Free personal and nursing care was introduced by the Scottish government in 2002. It was heralded at the time as an innovative and landmark development for the people of the country. Unfortunately, it appears to be struggling to deliver the promise of free care for everyone when they need it.
What is free personal and nursing care?
A person requiring care who is referred receives a formal assessment of their care needs. The formal assessment looks at the person’s needs under several headings, e.g. support for personal hygiene and continence, food and diet, mobility, counselling and medical support, and personal assistance. The target is to provide the assessment within six weeks of the initial referral. When some form of care is identified and provided, the government will pay a fixed amount to the care provider to cover the care or nursing costs. Accommodation and other costs will not be covered in this way.
The charity Age Scotland has released a report of research which reveals that many older people have to wait an unreasonable time beyond the target of six weeks to have their assessment carried out.
Additionally, they give figures to show that even when the assessment has been carried out, there can be lengthy and unacceptable delays in identifying and providing the care or nursing service which has been assessed as needed. Astonishingly, one person was found to have to wait over 18 months for care following an initial assessment.
The charity showed that 4000 elderly people who required nursing and other personal care waited longer than 6 weeks. Over the last three years, they found 8600 cases where people waited for longer than 6 weeks to have their care provided.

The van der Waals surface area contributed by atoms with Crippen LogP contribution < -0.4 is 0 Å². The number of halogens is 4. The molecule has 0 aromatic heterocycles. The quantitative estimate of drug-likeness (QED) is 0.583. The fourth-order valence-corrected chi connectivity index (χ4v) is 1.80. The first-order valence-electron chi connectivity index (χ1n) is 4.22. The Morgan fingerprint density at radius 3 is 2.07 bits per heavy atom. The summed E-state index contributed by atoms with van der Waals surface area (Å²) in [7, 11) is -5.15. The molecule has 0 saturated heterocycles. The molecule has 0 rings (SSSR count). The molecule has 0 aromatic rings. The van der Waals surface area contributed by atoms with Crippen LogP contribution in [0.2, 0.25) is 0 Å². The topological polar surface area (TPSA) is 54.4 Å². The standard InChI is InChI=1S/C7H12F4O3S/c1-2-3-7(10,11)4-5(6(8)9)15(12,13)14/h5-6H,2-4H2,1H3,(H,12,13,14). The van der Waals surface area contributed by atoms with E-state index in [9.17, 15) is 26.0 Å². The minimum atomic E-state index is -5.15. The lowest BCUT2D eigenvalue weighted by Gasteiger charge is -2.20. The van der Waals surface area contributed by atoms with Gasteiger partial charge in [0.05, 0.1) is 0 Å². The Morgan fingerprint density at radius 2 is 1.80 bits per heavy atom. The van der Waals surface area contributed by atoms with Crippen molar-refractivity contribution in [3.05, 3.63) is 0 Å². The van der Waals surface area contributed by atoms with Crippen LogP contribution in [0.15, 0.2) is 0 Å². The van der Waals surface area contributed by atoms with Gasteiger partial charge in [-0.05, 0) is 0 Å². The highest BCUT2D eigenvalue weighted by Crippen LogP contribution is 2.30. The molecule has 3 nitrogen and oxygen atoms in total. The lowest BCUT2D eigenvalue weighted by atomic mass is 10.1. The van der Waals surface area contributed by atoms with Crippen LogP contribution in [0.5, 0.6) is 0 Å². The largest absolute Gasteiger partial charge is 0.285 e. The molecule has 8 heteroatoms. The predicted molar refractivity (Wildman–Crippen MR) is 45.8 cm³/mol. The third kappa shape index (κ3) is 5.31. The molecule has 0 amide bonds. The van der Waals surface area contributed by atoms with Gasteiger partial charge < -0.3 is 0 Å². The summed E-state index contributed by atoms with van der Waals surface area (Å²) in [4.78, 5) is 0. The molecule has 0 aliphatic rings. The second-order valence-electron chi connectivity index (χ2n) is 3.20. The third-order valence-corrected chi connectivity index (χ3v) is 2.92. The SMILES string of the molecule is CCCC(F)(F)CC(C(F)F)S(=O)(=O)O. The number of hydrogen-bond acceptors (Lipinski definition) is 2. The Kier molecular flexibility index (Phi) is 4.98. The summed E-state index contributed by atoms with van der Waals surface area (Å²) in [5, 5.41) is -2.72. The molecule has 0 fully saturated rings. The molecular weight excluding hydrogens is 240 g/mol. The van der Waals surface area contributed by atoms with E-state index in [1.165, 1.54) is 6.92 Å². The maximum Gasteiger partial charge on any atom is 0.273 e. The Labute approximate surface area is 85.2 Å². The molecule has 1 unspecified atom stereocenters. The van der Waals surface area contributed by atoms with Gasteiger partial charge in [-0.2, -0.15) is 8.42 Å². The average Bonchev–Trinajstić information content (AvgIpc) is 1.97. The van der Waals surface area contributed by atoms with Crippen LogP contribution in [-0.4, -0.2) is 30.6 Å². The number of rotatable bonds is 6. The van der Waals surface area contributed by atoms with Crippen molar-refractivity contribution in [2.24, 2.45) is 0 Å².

What are the causes?
A policy officer at Age Scotland suggests that councils are deliberately making people wait because of budget and resource constraints. They found that some people have been told directly that the free personal care could not be provided to them because the council had simply run out of money. Delays in providing the needed services, it is claimed, is a deliberate strategy to match resources with continuing and increasing demand.
In parts of Scotland, it was found that some applicants suffered seven and a half months delays.
The effects of these delays can be catastrophic for the person concerned. As the charity pointed out, people may try and make do in the interim and as a result, suffer further injury or disability thereby increasing the severity of their situation.
It can also contribute to the bed blocking crisis: delaying some hospital discharges contributes to increasing delays in providing accident and emergency services, or in some cases delaying vital surgery to individuals until a post-operative bed is available.
Obviously, older people who need such assessment are at their most vulnerable. It is very concerning that a proportion of these people are not receiving the promised free care when they need it, but are put at increasing risk instead.
How to deal with it?
The local authorities admit that there is a problem, that funding resources are not keeping match with the ever increasing demand of an ageing population with multiple care needs.
Age Scotland is urging the government in forthcoming local and national elections to give a higher priority to Social Care provision. One possible scenario is that if there are unacceptable delays in providing social care assessments, it should be possible for assessments to be outsourced to care providers. Obviously, this would need careful arranging and monitoring: but there is a precedent in social work assessments for the process of adopting children. Private adoption agencies are now able to carry out part of the required assessment to allow the adoption process to continue.
The Herald Newspaper in Scotland stated that:
‘The Government continues to insist: “Free personal and nursing care is ensuring that we can offer older people the support they need”, but admits Age Scotland’s survey suggests one in 20 suffer significant delays.
Age Scotland says “Delays in payments can make the obligation to free personal care a theoretical rather than a realistic entitlement”. It could be time for a degree of honesty about the entitlement to this flagship Government promise.’
For the sake of the large and increasing number of people needing support, this is a humanitarian issue which should not be political: it must receive the highest attention to resolve it by all concerned.